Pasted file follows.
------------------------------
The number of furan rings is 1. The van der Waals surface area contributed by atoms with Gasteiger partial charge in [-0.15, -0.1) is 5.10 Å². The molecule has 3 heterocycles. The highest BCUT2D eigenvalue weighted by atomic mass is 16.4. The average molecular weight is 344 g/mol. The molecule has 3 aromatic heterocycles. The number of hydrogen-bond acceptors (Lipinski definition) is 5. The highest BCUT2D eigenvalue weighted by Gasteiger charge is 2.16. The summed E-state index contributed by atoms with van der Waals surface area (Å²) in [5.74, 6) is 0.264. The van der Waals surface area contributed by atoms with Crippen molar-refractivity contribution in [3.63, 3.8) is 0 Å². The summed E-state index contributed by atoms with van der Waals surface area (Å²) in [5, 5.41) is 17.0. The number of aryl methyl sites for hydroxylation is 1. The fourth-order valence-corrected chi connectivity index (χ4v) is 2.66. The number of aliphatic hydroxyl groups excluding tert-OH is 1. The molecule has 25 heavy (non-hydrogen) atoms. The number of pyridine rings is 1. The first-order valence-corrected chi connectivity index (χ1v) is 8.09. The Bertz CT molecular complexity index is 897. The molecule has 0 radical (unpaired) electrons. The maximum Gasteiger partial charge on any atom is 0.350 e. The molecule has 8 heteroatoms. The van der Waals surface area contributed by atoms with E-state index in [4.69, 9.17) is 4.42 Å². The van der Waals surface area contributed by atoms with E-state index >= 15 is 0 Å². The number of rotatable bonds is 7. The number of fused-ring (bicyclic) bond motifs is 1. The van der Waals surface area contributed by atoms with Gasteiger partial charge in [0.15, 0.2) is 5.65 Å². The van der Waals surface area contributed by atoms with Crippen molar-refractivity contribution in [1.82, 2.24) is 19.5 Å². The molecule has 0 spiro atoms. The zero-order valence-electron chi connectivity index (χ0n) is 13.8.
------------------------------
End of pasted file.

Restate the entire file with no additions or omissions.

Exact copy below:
The number of furan rings is 1. The van der Waals surface area contributed by atoms with Gasteiger partial charge in [-0.15, -0.1) is 5.10 Å². The molecule has 3 heterocycles. The highest BCUT2D eigenvalue weighted by atomic mass is 16.4. The average molecular weight is 344 g/mol. The molecule has 3 aromatic heterocycles. The number of hydrogen-bond acceptors (Lipinski definition) is 5. The highest BCUT2D eigenvalue weighted by Gasteiger charge is 2.16. The summed E-state index contributed by atoms with van der Waals surface area (Å²) in [5.74, 6) is 0.264. The van der Waals surface area contributed by atoms with Crippen molar-refractivity contribution in [3.63, 3.8) is 0 Å². The summed E-state index contributed by atoms with van der Waals surface area (Å²) in [5, 5.41) is 17.0. The number of aryl methyl sites for hydroxylation is 1. The fourth-order valence-corrected chi connectivity index (χ4v) is 2.66. The number of aliphatic hydroxyl groups excluding tert-OH is 1. The molecule has 25 heavy (non-hydrogen) atoms. The number of pyridine rings is 1. The first-order valence-corrected chi connectivity index (χ1v) is 8.09. The Bertz CT molecular complexity index is 897. The molecule has 0 radical (unpaired) electrons. The maximum Gasteiger partial charge on any atom is 0.350 e. The molecule has 8 heteroatoms. The van der Waals surface area contributed by atoms with E-state index in [4.69, 9.17) is 4.42 Å². The van der Waals surface area contributed by atoms with E-state index >= 15 is 0 Å². The number of rotatable bonds is 7. The number of fused-ring (bicyclic) bond motifs is 1. The van der Waals surface area contributed by atoms with Gasteiger partial charge in [0.15, 0.2) is 5.65 Å². The van der Waals surface area contributed by atoms with Crippen molar-refractivity contribution in [1.82, 2.24) is 19.5 Å². The molecule has 0 spiro atoms. The zero-order valence-electron chi connectivity index (χ0n) is 13.8.